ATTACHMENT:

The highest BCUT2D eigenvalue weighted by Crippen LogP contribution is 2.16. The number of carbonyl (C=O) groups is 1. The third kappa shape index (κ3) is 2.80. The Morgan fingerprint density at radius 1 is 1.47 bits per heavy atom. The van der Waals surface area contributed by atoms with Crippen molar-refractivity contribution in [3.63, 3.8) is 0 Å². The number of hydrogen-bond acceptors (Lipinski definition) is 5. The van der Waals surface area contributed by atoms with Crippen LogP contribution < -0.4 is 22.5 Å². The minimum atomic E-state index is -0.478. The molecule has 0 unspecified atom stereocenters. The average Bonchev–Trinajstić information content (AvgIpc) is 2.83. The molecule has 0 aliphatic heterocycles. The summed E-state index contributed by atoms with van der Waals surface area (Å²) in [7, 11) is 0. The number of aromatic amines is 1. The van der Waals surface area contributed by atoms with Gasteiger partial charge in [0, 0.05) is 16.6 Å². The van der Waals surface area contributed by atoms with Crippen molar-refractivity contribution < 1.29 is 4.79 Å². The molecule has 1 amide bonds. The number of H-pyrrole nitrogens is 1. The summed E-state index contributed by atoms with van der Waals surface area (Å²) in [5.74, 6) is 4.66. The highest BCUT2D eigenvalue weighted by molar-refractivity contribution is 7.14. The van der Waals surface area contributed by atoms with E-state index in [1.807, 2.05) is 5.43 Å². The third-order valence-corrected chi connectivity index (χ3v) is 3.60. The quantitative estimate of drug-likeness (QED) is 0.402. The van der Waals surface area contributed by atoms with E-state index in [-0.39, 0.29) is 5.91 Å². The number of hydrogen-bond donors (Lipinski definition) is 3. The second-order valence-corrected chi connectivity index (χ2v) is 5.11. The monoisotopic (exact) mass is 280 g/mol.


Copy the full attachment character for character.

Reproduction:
The highest BCUT2D eigenvalue weighted by Crippen LogP contribution is 2.16. The number of carbonyl (C=O) groups is 1. The third kappa shape index (κ3) is 2.80. The Morgan fingerprint density at radius 1 is 1.47 bits per heavy atom. The van der Waals surface area contributed by atoms with Crippen molar-refractivity contribution in [3.63, 3.8) is 0 Å². The number of hydrogen-bond acceptors (Lipinski definition) is 5. The van der Waals surface area contributed by atoms with Crippen LogP contribution < -0.4 is 22.5 Å². The minimum atomic E-state index is -0.478. The molecule has 0 unspecified atom stereocenters. The average Bonchev–Trinajstić information content (AvgIpc) is 2.83. The molecule has 0 aliphatic heterocycles. The summed E-state index contributed by atoms with van der Waals surface area (Å²) in [7, 11) is 0. The number of aromatic amines is 1. The van der Waals surface area contributed by atoms with Gasteiger partial charge in [0, 0.05) is 16.6 Å². The van der Waals surface area contributed by atoms with Crippen molar-refractivity contribution < 1.29 is 4.79 Å². The molecule has 1 amide bonds. The number of H-pyrrole nitrogens is 1. The summed E-state index contributed by atoms with van der Waals surface area (Å²) in [5.74, 6) is 4.66. The highest BCUT2D eigenvalue weighted by molar-refractivity contribution is 7.14. The van der Waals surface area contributed by atoms with E-state index in [1.807, 2.05) is 5.43 Å². The third-order valence-corrected chi connectivity index (χ3v) is 3.60. The quantitative estimate of drug-likeness (QED) is 0.402. The van der Waals surface area contributed by atoms with E-state index in [-0.39, 0.29) is 5.91 Å². The number of hydrogen-bond donors (Lipinski definition) is 3. The second-order valence-corrected chi connectivity index (χ2v) is 5.11. The monoisotopic (exact) mass is 280 g/mol.